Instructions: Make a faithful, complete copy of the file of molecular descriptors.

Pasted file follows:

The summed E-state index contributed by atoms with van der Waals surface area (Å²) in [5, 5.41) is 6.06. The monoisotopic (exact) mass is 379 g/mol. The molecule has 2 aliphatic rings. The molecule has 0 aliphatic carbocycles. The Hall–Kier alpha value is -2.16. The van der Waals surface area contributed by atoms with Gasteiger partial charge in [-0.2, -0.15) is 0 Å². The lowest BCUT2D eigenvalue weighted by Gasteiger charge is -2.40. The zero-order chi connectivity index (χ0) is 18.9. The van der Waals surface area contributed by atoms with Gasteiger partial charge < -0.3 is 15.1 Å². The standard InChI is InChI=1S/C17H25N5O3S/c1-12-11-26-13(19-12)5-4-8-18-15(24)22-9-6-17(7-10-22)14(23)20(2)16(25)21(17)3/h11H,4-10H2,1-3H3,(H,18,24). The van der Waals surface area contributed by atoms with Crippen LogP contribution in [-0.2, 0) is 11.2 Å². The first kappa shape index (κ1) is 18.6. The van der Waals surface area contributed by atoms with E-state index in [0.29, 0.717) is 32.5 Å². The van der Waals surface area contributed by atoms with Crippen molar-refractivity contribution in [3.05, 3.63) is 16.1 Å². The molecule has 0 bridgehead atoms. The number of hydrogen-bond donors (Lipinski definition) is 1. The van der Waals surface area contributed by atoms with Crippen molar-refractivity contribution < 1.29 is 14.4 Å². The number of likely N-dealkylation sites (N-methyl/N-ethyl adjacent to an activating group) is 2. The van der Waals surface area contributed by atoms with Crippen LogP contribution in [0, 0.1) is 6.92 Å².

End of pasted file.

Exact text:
The summed E-state index contributed by atoms with van der Waals surface area (Å²) in [5, 5.41) is 6.06. The monoisotopic (exact) mass is 379 g/mol. The molecule has 2 aliphatic rings. The molecule has 0 aliphatic carbocycles. The Hall–Kier alpha value is -2.16. The van der Waals surface area contributed by atoms with Gasteiger partial charge in [-0.2, -0.15) is 0 Å². The lowest BCUT2D eigenvalue weighted by Gasteiger charge is -2.40. The zero-order chi connectivity index (χ0) is 18.9. The van der Waals surface area contributed by atoms with Gasteiger partial charge < -0.3 is 15.1 Å². The standard InChI is InChI=1S/C17H25N5O3S/c1-12-11-26-13(19-12)5-4-8-18-15(24)22-9-6-17(7-10-22)14(23)20(2)16(25)21(17)3/h11H,4-10H2,1-3H3,(H,18,24). The van der Waals surface area contributed by atoms with Crippen LogP contribution in [-0.2, 0) is 11.2 Å². The first kappa shape index (κ1) is 18.6. The van der Waals surface area contributed by atoms with E-state index in [0.29, 0.717) is 32.5 Å². The van der Waals surface area contributed by atoms with Crippen molar-refractivity contribution in [3.05, 3.63) is 16.1 Å². The molecule has 0 bridgehead atoms. The number of hydrogen-bond donors (Lipinski definition) is 1. The van der Waals surface area contributed by atoms with Crippen molar-refractivity contribution < 1.29 is 14.4 Å². The number of likely N-dealkylation sites (N-methyl/N-ethyl adjacent to an activating group) is 2. The van der Waals surface area contributed by atoms with Crippen LogP contribution in [0, 0.1) is 6.92 Å².